From Iceland — Reports Of Northern Lights' Demise Greatly Exaggerated

Reports Of Northern Lights’ Demise Greatly Exaggerated

Published January 28, 2016

Andie Sophia Fontaine
Photo by
Art Bicnick

Despite rumours to the contrary, the Northern Lights are not about to disappear within the next few years, an astronomy enthusiast has confirmed.

RÚV spoke with Sævar Helgi Bragason, the head of the Amateur Astronomical Society of Seltjarnarnes, who explained a bit how northern lights work. This was done in response to numerous and inaccurate reports that they will soon disappear, temporarily or forever.

The truth of the matter is, Sævar explains, that the northern lights do go through a brightness and dimness cycle. This is dependent on the activity of the Sun, which creates the northern lights when solar particles collide with the Earth’s magnetic field.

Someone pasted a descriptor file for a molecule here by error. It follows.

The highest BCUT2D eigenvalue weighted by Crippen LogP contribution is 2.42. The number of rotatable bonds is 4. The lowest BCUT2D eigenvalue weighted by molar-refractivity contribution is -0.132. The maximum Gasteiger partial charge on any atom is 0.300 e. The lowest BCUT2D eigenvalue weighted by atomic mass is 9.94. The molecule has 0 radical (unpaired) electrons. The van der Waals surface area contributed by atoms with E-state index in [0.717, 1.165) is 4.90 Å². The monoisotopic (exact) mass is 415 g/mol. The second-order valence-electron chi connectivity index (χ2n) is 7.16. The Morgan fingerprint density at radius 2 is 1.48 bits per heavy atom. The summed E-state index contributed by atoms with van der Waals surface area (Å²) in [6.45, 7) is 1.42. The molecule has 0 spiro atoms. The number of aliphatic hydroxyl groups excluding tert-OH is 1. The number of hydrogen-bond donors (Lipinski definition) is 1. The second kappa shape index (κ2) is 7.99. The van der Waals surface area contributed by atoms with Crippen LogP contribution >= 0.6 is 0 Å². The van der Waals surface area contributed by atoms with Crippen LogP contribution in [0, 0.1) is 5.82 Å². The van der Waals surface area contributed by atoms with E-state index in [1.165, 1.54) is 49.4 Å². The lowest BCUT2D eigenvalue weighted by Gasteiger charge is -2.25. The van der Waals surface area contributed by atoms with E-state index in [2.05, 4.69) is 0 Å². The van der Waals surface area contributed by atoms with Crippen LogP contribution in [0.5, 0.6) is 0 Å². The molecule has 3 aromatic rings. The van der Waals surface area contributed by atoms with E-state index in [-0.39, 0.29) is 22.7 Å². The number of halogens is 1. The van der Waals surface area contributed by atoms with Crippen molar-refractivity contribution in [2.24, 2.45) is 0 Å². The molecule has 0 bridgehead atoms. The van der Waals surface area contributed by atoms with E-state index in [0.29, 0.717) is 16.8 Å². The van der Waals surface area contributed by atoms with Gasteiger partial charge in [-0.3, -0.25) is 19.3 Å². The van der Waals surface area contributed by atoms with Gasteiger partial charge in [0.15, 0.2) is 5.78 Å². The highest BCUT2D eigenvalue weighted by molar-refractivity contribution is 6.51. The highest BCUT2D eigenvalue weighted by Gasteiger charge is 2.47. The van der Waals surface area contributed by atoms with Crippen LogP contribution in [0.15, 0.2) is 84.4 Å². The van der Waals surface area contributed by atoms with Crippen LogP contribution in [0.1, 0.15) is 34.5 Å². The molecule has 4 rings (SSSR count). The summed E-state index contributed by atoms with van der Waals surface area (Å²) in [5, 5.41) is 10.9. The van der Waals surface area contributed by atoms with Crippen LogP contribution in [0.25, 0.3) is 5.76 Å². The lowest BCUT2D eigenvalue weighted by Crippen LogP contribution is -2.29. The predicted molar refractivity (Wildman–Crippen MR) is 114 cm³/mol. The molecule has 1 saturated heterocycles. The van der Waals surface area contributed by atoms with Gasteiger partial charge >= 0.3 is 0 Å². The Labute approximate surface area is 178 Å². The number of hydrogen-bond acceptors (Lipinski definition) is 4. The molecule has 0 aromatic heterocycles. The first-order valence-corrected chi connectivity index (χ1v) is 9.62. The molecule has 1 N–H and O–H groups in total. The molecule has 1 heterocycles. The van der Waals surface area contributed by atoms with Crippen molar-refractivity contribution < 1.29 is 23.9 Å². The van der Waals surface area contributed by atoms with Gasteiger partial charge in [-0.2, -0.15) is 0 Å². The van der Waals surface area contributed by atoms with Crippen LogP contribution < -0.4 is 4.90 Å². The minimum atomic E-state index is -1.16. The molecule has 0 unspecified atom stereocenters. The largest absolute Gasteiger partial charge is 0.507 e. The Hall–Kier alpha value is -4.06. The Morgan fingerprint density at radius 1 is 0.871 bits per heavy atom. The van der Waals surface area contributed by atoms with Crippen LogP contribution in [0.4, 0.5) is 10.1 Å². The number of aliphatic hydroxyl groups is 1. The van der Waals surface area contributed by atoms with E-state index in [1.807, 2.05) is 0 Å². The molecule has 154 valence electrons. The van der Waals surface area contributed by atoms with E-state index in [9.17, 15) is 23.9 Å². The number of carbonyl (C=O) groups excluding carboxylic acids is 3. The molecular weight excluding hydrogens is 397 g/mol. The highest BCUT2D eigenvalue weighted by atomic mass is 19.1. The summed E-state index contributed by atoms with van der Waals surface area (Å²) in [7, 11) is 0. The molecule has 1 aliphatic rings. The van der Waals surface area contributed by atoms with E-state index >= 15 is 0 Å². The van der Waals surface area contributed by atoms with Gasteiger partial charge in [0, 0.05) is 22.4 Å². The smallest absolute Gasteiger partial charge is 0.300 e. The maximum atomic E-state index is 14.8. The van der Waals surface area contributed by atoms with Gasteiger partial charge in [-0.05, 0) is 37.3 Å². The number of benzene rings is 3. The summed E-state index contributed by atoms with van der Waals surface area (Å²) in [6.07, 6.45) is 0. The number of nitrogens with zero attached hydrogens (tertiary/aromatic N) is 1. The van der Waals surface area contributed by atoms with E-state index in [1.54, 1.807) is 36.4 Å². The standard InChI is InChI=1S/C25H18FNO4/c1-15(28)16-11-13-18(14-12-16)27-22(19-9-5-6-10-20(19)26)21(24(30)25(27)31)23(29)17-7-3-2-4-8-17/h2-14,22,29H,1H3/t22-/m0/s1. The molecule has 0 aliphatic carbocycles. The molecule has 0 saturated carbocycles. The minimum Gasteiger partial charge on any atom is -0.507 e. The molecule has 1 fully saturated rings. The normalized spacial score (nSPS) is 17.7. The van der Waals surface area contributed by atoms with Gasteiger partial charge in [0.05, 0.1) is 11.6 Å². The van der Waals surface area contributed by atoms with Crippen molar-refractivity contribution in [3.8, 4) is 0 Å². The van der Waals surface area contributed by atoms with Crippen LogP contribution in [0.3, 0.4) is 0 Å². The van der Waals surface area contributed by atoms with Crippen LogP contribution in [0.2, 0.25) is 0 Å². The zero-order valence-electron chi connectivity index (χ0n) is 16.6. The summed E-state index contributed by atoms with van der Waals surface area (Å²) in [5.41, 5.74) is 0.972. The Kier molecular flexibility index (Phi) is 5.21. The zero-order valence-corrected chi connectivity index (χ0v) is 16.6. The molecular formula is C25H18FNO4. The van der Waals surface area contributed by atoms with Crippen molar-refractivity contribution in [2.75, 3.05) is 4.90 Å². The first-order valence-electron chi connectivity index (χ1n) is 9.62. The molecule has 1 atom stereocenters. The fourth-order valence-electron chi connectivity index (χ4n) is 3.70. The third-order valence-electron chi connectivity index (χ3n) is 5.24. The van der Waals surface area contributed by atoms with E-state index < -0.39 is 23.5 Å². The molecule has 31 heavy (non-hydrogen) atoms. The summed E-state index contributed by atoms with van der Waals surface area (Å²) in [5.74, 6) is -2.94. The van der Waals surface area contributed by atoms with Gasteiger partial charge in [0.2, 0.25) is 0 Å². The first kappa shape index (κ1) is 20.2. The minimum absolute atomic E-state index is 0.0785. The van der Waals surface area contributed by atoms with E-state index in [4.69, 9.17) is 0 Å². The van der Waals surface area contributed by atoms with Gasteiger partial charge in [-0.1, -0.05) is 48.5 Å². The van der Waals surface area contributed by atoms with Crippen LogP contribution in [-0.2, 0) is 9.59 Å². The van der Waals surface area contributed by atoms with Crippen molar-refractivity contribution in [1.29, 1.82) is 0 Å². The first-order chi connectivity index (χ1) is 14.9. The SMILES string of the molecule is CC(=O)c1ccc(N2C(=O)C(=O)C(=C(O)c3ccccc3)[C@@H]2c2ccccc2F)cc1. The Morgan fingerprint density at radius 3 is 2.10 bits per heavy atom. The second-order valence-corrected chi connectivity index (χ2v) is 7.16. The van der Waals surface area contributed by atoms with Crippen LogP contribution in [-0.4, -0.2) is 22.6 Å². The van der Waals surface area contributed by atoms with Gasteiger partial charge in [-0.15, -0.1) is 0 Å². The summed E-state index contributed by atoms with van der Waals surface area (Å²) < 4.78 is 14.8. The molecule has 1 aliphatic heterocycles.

Every 11 years or so, solar activity linked to the northern lights calms down a bit. This leads to the lights dimming slightly for the duration. However, this process being a cycle, solar activity does ramp back up again, and the northern lights gain greater brightness at that time. As the peak of solar activity occurred in 2014, he says, we still have a ways to go before the northern lights reach peak dimness. Even so, their brightness will return all the same.

Sævar adds that December and January are actually the worst times to see the northern lights, as chances of seeing them are at their lowest then. The spring and fall equinoxes, he said, are the ideal times for spotting the northern lights, with fall being the best time of all.

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